Another rookie defenseman also saw some limited time down the home stretch. Twenty-four-year-old Tomas Mojzis was penciled into the line-up for six games at the end of March. (Mojzis is not considered a prospect by Hockey’s Future, but is still a rookie by NHL criteria). Mojzis was used sparingly, averaging 10 minutes a night, with the occasional shift on special teams. He scored his only goal of the year on March 24 against Detroit. Mojzis spent the rest of the season in Peoria.
Between the pipes, the Blues had a pair of rookies who found their way into the line-up.
Twenty-four-year-old Jason Bacashihua was looking to build on the success he enjoyed near the end of the 2005-06 season. Unfortunately, he only managed to play 11 complete games, appearing in 19 in total. For most of the season he was shuffled between St. Louis and Peoria, so the hectic schedule likely contributed to his mediocre play. In March he finally was able to string together some starts and finished off the year with a solid 3-3-1 run, a streak that gave him his only three victories of the year. His best showing of the season came in a 3-2 shootout win over Detroit, a game in which he turned aside 40 out of 42 pucks fired his way, plus all three Red Wing shots in the tiebreaker.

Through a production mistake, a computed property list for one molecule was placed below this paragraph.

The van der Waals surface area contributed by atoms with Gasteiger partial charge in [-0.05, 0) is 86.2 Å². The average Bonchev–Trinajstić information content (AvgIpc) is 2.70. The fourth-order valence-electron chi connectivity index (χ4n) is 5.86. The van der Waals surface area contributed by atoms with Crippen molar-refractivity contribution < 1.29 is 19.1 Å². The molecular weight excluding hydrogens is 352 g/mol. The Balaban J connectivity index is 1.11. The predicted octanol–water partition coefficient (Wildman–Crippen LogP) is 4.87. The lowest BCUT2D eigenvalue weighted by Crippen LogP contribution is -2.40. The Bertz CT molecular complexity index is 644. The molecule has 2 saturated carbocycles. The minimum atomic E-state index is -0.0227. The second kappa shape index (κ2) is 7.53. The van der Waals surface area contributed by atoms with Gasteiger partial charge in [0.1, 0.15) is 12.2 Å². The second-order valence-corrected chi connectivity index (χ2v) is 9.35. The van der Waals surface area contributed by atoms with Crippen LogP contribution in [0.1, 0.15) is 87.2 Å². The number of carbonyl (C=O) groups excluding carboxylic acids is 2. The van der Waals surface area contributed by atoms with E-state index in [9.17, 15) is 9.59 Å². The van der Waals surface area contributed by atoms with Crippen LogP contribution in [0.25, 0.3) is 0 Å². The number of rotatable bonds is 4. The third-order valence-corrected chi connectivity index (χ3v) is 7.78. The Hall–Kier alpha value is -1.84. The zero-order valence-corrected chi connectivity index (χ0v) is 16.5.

At season’s end, Bacashihua’s record stood at 3-7-3, with a 3.15 GAA, and a .896 save percentage, numbers he managed to elevate as he improved late in the year. The Garden City, Michigan, native is now playing with the American squad at the World Championship in Russia.